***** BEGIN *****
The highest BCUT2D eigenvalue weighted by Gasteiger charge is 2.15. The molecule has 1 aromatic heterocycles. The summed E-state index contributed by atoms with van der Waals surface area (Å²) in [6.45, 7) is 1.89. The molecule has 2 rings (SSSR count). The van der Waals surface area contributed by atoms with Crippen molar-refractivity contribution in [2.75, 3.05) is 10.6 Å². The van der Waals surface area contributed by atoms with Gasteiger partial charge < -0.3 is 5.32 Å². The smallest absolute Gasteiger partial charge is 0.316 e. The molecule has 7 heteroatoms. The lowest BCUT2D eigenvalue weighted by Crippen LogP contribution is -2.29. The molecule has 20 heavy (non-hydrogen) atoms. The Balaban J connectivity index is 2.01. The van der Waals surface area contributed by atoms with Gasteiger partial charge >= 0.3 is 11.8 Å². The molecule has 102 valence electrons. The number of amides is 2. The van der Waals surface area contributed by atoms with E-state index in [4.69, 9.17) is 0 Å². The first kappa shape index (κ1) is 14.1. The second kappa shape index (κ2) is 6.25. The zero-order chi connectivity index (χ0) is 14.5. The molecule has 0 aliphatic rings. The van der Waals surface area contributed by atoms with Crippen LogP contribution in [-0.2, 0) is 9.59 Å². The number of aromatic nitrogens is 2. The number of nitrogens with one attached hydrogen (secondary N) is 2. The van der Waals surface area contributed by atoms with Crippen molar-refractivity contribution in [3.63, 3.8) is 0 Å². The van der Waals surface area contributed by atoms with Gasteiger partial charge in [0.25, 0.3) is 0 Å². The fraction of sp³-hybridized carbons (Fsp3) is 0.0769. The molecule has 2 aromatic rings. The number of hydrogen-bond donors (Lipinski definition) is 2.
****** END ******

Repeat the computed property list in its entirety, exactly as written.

The highest BCUT2D eigenvalue weighted by Gasteiger charge is 2.15. The molecule has 1 aromatic heterocycles. The summed E-state index contributed by atoms with van der Waals surface area (Å²) in [6.45, 7) is 1.89. The molecule has 2 rings (SSSR count). The van der Waals surface area contributed by atoms with Crippen molar-refractivity contribution in [2.75, 3.05) is 10.6 Å². The van der Waals surface area contributed by atoms with Gasteiger partial charge < -0.3 is 5.32 Å². The smallest absolute Gasteiger partial charge is 0.316 e. The molecule has 7 heteroatoms. The lowest BCUT2D eigenvalue weighted by Crippen LogP contribution is -2.29. The molecule has 20 heavy (non-hydrogen) atoms. The Balaban J connectivity index is 2.01. The van der Waals surface area contributed by atoms with Gasteiger partial charge >= 0.3 is 11.8 Å². The molecule has 102 valence electrons. The number of amides is 2. The van der Waals surface area contributed by atoms with E-state index in [4.69, 9.17) is 0 Å². The first kappa shape index (κ1) is 14.1. The second kappa shape index (κ2) is 6.25. The zero-order chi connectivity index (χ0) is 14.5. The molecule has 0 aliphatic rings. The van der Waals surface area contributed by atoms with Crippen LogP contribution in [-0.2, 0) is 9.59 Å². The number of aromatic nitrogens is 2. The number of nitrogens with one attached hydrogen (secondary N) is 2. The van der Waals surface area contributed by atoms with Crippen molar-refractivity contribution in [3.63, 3.8) is 0 Å². The van der Waals surface area contributed by atoms with Gasteiger partial charge in [0.25, 0.3) is 0 Å². The fraction of sp³-hybridized carbons (Fsp3) is 0.0769. The molecule has 2 aromatic rings. The number of hydrogen-bond donors (Lipinski definition) is 2.